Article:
You know what they say about assumptions, go on and…
When I saw that TV2 had a new show following people through the process of having bariatric surgery I was really pleased and couldn’t wait to see The Big Ward. Bariatric surgery is becoming more and more common in New Zealand and I think we need to talk about it more in a positive way to start reducing the stigma that is attached to it. Part of why I started my blog was because I don’t think it’s talked about enough in New Zealand, especially by people who have experienced it and I was glad TVNZ were giving it some attention.
The series was based in the Counties Manukau DHB and that’s something to consider when they talk about qualifying for the surgery as all of the DHB’s have different qualifying criteria. One of the health professionals described a potential candidate who essentially could have been me and said they wouldn’t have got the surgery. If you have been thinking about bariatric surgery please don’t let the things said about qualification in this show put you off applying because you never know, you might get through. Also if you decide to go privately and pay I think BMI is the main qualification point for the surgery.
I really liked how they focussed on the importance of losing and maintaining weight loss before the surgery. There are so many changes that you need to make in your relationship with and behaviour around food that I’m glad they didn’t brush over it. I’m also kind of glad not all of the people followed in the series got on the surgical list on their first try because it does take some people longer than others to make the changes to succeed at that first hurdle.
I think they did a good job of choosing a range of people who they followed I didn’t relate particularly closely with any of the participants but I have talked to other post-op bariatric people about the show and they did so that’s great. I was a bit disappointed with the pre surgery habits they focussed on and really played up to the camera. I saw it reinforcing the stereotypes much of society have about larger people and their assumed eating habits so that upset me a little bit. I don’t think that the majority of obese peoples diets are like that so it seemed a bit off to me.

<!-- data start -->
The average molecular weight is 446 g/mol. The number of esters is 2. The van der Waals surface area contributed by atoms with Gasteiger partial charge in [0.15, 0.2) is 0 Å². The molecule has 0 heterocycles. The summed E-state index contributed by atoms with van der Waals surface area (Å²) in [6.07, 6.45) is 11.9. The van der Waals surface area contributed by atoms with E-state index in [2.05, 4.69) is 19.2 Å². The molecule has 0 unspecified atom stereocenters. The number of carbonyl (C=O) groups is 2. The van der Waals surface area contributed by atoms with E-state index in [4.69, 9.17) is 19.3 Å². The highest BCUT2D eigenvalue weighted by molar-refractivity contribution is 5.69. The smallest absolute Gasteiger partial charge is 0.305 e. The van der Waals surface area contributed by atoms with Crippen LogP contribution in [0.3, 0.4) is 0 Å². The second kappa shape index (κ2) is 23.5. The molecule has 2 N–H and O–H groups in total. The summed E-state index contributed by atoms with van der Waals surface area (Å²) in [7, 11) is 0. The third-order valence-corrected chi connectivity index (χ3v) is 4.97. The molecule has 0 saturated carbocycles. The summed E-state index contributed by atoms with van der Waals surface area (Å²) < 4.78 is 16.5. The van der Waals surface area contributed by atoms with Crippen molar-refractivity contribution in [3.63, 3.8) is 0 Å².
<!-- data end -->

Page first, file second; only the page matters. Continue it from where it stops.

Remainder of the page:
The focus on exercise was great and I think they got across really well how things have to change in that respect to be successful long-term after surgery. It was good they showed a range of different ways of getting fit and starting with exercise because ultimately we all have different ability levels and enjoy different things. One of the things I enjoyed most about the show was watching the participants achieve their exercise goals after surgery. I know they would have felt like it was a big goal post-op and weren’t entirely convinced they would ever achieve those goals.
Next time, I would like to see a range of procedures covered as well. Gastric sleeve was the only operation mentioned and performed in this programme and it would be great to see gastric bypass and duoduenal switch presented as options for people as well. They are all different procedures with different outcomes and different ways of living with them long-term so it would be nice for people to know there is more than one option. Also I think it would have been great if TVNZ had mentioned the saving to the health system long-term by these people having bariatric surgery and solving their obesity related conditions such as diabetes. They did mention a few times about the public funding and how restricted it is so it would have been good to see a flip side to it.
My only other bugbear with the show was the way some of the participants were questioned by the voice behind the camera. One participant was asked if now that she had lost so much weight was she considering skin removal surgery. She ummed and ahhed a bit and then said something like she might consider it in the future. The voice behind the camera then said, “Oh well that’s a bit soon to be thinking about that don’t you think?” Yes it probably was but it seemed like until she was asked she hadn’t really thought about it. I realise they have to make it interesting and ask pointed questions to make it interesting but I thought it was a bit mean.
I think The Big Ward was a really good start for TVNZ. It helped to open up discussion for some people I’m sure, and I hope some people who had been thinking about it have now taken steps to start their own journey if it’s the right thing for them. More importantly though, I hope it had an impact on at least one person who didn’t realise this was even an option and is desperately worried about their health. Bariatric surgery is not the right choice for everyone and it’s a decision not to be made lightly but I have gained so much of my life back and my health has improved so much that I really hope it reached the people who will benefit most from it.
I want to say a big thank you to the participants who agreed to be on the show. You were all so brave to choose to go down this path to start with and to agree to have it filmed and watched by the nation is admirable. You have all helped more people than you know in more ways than you could begin to imagine. I wish you all the absolute best in your journeys and hope I bump into you one day, I probably won’t recognise you if I did though!
Did you watch The Big Ward on TV2? What did you think? Comment below and let me know. Please note I will be careful what comments I approve on this post. Anything said about the participants that I wouldn’t want to read about myself won’t be allowed.